National Geographic photographer // Speaker // Author: Geisha // Learn more about NG Creative flash print sale:
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Flying in to Jackson Hole, WY can sometimes be a dicey experience, skirting the Grand Tetons. On my way there now for the Photography at the Summit Workshop-- and hoping for a smooth landing! Apparently it's snowing there now. It's an incredibly beautiful place for a workshop, with a great staff and faculty. #photographyatthesummit
Today is the last day to purchase a signed print of my image of Venice, Italy during @natgeocreative’s Flash Sale. Click on the link in my profile to see the full collection of globetrotting prints available for $100. Don't miss out!
An iconic view of Venice from Piazza San Marco, seen through the veil of a woman in carnival costume. This photograph, as well as images by 25 of my colleagues at National Geographic, are available until September 16 in a Flash Sale of signed prints. Visit the link in my profile to see them all. @natgeocreative@natgeo@thephotosociety#venice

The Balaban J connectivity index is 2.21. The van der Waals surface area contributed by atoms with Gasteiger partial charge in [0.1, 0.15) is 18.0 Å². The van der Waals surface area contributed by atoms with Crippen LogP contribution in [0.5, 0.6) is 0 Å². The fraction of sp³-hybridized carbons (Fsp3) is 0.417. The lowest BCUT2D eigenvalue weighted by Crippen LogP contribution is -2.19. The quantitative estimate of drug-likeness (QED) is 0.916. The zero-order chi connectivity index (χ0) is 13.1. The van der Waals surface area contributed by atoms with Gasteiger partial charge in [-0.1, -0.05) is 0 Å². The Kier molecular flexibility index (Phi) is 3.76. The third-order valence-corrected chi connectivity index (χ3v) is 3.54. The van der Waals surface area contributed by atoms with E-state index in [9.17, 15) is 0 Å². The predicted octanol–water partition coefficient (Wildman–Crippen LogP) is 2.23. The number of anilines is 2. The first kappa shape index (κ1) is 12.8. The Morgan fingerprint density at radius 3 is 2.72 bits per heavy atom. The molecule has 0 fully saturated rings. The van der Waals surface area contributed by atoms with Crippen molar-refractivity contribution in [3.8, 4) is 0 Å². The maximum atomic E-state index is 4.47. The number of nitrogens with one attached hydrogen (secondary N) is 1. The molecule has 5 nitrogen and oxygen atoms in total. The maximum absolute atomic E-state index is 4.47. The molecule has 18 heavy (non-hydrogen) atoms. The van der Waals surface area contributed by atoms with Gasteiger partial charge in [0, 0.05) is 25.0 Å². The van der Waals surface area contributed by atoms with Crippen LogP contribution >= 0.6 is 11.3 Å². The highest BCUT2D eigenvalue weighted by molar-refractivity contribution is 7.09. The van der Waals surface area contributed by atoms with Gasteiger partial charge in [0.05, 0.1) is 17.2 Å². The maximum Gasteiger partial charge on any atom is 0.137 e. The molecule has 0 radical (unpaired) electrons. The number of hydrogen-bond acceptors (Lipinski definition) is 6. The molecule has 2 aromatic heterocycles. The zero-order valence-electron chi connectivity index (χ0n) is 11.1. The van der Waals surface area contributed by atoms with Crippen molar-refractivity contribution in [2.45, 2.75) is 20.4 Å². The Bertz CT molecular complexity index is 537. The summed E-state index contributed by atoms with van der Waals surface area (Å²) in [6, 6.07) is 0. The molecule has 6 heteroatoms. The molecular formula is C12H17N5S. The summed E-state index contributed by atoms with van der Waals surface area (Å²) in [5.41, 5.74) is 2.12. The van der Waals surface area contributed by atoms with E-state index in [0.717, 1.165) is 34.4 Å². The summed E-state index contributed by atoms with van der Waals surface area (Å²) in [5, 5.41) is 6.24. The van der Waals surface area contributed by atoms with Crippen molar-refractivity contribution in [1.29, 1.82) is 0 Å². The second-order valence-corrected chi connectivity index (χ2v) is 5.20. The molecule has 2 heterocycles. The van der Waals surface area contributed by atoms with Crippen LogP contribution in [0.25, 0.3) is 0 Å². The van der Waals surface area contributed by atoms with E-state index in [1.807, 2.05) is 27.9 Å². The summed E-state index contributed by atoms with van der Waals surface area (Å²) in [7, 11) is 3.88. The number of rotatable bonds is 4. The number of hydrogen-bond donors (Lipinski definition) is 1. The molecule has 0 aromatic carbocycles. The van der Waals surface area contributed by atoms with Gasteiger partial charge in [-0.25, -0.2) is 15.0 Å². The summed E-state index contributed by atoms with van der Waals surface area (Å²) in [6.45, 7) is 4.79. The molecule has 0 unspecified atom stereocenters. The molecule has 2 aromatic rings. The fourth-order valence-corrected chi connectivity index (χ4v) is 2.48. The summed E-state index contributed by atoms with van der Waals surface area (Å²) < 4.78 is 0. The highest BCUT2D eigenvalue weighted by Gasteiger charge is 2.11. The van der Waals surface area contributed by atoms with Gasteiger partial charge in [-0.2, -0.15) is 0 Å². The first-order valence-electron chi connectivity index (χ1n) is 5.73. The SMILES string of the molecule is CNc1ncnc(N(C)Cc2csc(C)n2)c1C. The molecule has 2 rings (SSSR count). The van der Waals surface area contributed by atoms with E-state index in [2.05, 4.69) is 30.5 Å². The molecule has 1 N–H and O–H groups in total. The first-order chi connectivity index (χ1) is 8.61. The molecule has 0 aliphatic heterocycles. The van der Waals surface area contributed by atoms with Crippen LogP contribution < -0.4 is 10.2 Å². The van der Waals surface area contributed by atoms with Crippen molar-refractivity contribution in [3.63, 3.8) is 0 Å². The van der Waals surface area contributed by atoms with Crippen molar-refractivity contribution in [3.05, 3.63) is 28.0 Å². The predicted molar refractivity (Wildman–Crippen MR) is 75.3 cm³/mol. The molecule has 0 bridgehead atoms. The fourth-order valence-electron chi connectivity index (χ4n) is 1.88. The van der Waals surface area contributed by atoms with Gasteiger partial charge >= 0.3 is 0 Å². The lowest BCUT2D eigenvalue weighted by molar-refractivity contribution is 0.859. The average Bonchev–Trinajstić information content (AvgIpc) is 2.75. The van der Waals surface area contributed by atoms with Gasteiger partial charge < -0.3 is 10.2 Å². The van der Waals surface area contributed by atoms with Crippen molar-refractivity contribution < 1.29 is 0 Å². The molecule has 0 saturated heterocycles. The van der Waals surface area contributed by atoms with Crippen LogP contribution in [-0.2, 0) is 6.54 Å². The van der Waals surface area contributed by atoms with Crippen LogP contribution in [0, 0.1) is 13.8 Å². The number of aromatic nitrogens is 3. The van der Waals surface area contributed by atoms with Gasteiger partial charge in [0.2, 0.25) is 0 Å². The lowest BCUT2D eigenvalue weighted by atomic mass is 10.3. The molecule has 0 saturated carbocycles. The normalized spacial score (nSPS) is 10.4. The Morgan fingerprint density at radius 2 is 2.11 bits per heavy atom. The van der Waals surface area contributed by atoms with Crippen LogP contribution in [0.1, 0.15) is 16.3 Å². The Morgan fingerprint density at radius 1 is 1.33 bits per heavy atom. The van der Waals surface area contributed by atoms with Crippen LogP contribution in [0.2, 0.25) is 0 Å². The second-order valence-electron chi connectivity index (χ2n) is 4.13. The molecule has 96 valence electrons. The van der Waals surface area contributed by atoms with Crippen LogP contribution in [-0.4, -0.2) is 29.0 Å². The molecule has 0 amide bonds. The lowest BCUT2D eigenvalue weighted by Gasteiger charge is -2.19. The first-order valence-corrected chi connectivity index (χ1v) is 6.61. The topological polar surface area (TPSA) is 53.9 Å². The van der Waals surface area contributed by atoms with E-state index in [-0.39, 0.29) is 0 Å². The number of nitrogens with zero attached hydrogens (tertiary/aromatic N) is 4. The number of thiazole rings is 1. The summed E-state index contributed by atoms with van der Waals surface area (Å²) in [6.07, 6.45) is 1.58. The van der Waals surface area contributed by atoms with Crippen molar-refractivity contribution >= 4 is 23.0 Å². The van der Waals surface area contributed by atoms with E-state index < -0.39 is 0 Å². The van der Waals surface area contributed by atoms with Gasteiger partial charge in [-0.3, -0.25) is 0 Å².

FLASH SALE! National Geographic’s Flash Print Sale is now live — and includes my photograph of Venice seen through the veil of a carnival costume. Visit the link in my profile to see all of the signed prints available until September 16. Beautiful works by amazing photographers. Check it out!
As Americans celebrate the Labor Day holiday, please spare a thought for the 150 million children worldwide (UNICEF estimate) engaged in child labor. Little construction worker in the country of Benin. Thousands of children in West Africa end up in slavery in the abuse of an old tradition of sending village children to the cities to work in exchange for an education. Instead, they end up as unpaid workers in homes, factories and construction sites. #childlabor#laborday@natgeo@thephotosociety
Princess Diana, London 1987
From my archives. She died 20 years ago today.